10:9-15 Because God does not desire the death and ruin of sinners, therefore in mercy he desires their chastisement. The children of iniquity still remained in Israel. The enemies would be gathered against them. It is just with God to make those know what hardships mean, who indulge themselves in ease and pleasure. Let them cleanse their hearts from all corrupt affections and lusts, and be a broken and contrite spirit. Let them abound in works of piety towards God, and of justice and charity towards one another: herein let them sow to the Spirit. Seeking the Lord is to be every day's work, but there are special occasions when to seek him. Christ shall come as the Lord our righteousness, and grant us of it abundantly. If we sow in righteousness, we shall reap according to mercy; a reward not of debt, but of grace. Even the gains of sin yield the sinner no satisfaction. As our comforts, so our confidences in the service of sin will certainly fail us. Come and seek the Lord, and thy hope in him shall not deceive thee. See what cruel work war makes. Whatever mischief is done, it is sin that does it. What miseries men's sins bring on them, even in this world!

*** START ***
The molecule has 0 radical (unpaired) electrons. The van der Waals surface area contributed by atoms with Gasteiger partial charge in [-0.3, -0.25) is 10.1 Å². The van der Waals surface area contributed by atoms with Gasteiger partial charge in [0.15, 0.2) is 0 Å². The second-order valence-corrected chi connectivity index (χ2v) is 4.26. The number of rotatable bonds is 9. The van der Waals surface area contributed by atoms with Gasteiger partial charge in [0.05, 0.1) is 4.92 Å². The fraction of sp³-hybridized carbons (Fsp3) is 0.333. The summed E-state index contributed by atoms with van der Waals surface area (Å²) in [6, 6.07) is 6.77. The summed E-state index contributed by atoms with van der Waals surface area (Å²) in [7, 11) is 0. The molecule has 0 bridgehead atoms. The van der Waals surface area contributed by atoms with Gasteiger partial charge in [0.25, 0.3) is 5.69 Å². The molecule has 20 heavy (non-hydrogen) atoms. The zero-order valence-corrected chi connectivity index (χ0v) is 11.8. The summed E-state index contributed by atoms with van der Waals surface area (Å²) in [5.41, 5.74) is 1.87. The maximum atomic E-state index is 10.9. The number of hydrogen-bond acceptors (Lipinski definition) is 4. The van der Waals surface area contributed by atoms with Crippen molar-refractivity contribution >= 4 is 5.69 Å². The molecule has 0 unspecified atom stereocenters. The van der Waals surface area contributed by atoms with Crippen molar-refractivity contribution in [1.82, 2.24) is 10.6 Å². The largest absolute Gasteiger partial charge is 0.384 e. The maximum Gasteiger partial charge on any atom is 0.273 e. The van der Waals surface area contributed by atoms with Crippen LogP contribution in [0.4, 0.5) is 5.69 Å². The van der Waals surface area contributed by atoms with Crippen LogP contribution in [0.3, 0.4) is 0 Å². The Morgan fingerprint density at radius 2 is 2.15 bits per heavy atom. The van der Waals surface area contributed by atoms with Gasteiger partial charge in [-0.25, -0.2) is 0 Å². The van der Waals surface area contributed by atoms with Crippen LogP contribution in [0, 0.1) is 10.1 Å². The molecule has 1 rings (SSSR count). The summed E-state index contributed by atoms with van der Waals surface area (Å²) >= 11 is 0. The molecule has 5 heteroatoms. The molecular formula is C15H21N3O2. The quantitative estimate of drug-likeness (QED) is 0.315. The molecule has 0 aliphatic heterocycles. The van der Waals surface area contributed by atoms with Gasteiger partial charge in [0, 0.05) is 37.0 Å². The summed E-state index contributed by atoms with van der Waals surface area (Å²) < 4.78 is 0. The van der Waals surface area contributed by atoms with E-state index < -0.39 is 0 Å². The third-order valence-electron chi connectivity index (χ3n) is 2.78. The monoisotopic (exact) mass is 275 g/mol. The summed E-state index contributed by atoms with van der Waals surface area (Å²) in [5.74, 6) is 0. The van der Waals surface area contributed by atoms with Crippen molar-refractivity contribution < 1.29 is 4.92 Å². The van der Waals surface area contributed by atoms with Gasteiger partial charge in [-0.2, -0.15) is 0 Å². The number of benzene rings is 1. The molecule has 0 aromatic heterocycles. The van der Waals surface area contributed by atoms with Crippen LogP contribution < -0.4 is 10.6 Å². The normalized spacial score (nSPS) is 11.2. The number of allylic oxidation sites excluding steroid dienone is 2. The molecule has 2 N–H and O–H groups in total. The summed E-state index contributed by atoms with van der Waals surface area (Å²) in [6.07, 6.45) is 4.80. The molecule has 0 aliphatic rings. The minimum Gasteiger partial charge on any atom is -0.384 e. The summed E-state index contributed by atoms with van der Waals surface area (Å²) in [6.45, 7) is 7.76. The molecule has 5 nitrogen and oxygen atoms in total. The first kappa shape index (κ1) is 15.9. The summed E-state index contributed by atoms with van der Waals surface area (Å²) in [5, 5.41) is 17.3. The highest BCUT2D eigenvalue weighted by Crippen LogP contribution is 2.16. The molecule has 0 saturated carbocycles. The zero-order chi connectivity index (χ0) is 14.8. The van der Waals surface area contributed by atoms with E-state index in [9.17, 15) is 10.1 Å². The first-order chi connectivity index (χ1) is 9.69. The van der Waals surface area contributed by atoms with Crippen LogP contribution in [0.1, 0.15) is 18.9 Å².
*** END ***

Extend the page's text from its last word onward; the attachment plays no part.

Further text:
10. my desire … chastise—expressing God's strong inclination to vindicate His justice against sin, as being the infinitely holy God (De 28:63).
the people—Foreign invaders "shall be gathered against them."
when they shall bind themselves in their two furrows—image from two oxen ploughing together side by side, in two contiguous furrows: so the Israelites shall join themselves, to unite their powers against all dangers, but it will not save them from My destroying them [Calvin]. Their "two furrows" may refer to their two places of setting up the calves, their ground of confidence, Dan and Beth-el; or, the two divisions of the nation, Israel and Judah, "in their two furrows," that is, in their respective two places of habitation; Ho 10:11, which specifies the two, favors this view. Henderson prefers the Keri (Hebrew Margin) "for their two iniquities"; and translates, "when they are bound" in captivity. English Version is best, as the image is carried out in Ho 10:11; only it is perhaps better to translate, "the people (the invaders) binding them," that is, making them captives; and so Ho 10:11 alludes to the yoke being put on the neck of Ephraim and Judah.